In the end, the Commission buckled, its brittle backbone broken by four relentless years of Canadian lobbying, arm twisting, blatant bullying and threats.
Instead of the Commission standing proudly on a pedestal of landmark climate legislation, its promise to be a leader for the climate now lies in tatters.
As so often in the past, the oil industry and its political pals has won. The climate has lost.
The commission’s new watered-down proposal for the legilsation concerned – the Fuel Quality Directive – will only now require refiners to report an average emissions value of their feedstock, and will no longer single out the tar sands.
Canadian politicians are gloating, as the dramatic capitulation by the EU paves the way for exports of the dirty tar sands to Europe.
“This is very positive news for Alberta and for the country,” Alberta premier Jim Prentice said yesterday. “The Alberta government as well as the national government has worked hard on this and I know our government has met with officials from almost all the EU member states and has emphasized Alberta’s history of responsibly developing its resources.”
For many people who know the tar sands, the concept of developing them responsibly is a complete misnomer. The decision can only be seen as a dark day for Europe.
For years I and many others have documented the unprecedented lobbying campaign by the Canadians, their oil industry allies, and sympathetic nations like the UK to undermine the legislation concerned, called the Fuel Quality Directive.
Working with Friends of the Earth Europe I wrote two reports on the subject. The first report, entitled Dirty Lobby Dairy, revealed that there had been over 110 lobby events organised by the Canadians on the tar sands and FQD between September 2009 and early 2011. This is over one per week.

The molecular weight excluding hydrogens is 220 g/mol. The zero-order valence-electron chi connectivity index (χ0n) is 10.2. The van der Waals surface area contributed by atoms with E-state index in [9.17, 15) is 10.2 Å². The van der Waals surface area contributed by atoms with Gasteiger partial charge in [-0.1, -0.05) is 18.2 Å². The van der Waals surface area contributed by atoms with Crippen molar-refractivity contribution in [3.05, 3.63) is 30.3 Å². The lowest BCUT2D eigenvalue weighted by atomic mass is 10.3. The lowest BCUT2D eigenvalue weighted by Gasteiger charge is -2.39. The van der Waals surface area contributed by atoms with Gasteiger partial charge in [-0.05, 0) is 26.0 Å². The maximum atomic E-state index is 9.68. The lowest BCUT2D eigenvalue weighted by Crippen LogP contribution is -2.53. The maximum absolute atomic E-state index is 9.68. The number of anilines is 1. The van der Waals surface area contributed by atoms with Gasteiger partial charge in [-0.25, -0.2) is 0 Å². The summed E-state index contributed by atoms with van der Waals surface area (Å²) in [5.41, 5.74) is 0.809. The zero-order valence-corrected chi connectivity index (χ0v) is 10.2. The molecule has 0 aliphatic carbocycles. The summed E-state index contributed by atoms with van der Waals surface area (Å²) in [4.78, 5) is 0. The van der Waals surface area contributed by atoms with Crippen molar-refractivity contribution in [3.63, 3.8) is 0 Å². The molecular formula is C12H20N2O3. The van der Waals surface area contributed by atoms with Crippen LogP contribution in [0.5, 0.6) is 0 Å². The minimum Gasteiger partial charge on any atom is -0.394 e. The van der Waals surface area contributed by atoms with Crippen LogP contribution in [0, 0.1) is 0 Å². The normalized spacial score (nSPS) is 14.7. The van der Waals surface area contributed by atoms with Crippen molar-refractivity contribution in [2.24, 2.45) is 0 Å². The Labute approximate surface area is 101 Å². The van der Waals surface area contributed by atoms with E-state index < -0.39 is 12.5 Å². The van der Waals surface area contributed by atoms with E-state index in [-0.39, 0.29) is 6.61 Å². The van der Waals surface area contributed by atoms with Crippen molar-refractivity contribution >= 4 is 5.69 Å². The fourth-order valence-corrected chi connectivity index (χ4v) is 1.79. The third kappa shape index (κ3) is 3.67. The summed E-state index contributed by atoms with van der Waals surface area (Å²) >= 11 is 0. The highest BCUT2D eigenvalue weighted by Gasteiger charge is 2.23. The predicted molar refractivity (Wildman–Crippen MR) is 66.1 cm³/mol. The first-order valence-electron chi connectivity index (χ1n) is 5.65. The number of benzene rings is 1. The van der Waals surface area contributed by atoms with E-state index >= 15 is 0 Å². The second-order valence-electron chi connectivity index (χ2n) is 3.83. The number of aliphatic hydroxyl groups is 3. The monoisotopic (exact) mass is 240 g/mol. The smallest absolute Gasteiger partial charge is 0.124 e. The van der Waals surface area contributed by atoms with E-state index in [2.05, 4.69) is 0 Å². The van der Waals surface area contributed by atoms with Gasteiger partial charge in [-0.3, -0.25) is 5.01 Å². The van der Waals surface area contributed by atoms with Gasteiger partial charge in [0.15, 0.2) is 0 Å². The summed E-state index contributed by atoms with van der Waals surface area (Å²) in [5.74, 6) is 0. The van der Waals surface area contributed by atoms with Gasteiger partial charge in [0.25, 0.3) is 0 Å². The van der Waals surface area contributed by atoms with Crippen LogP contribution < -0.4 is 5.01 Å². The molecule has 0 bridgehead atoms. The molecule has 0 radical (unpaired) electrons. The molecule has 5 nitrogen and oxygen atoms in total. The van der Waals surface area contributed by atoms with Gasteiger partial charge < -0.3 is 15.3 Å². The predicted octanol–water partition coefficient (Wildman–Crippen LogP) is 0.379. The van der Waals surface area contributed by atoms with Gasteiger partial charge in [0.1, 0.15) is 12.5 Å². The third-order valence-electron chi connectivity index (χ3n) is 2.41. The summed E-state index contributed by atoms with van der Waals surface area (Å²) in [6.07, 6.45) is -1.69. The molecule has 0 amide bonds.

The intense lobbying has continued ever since, with Canada increasingly using trade arguments against the EU, including a threat to take Europe to the WTO. “The pressure from Canada was immense,” said one commission official.
Canada also courted powerful allies within the EU like the UK. “It is no secret that our initial proposal could not go through due to resistance faced in some member states,” adds the out-going EU Climate Commissioner Connie Hedegaard, who had championed the original proposals.
Although Canada currently only exports tiny amounts of the tar sands, this is set to increase rapidly, especially given European tensions with Russia. Indeed, ironically the second shipment of 700,000 barrels of the tar sands only arrived in Sardinia yesterday.
It is predicted that without any controls, the imports of tar sands from Canada could rocket to 700,000 barrels per day by 2020, equivalent to six million extra cars on the road.
The British Green MP Caroline Lucas is one of those outraged by the decision. “The proposal is scandalous – it completely defies reason, enormous public opposition and paves the way for big business to profit from gross exploitation of the earth’s resources. Tar sand oil is one of the dirtiest, most polluting fuels.”
The Commission’s new proposals will now be debated by EU member states over the next couple of months before the European Parliament vote on the issue. But for Canada, the hard work to sell their dirty fuel is over. The rest should be a formality.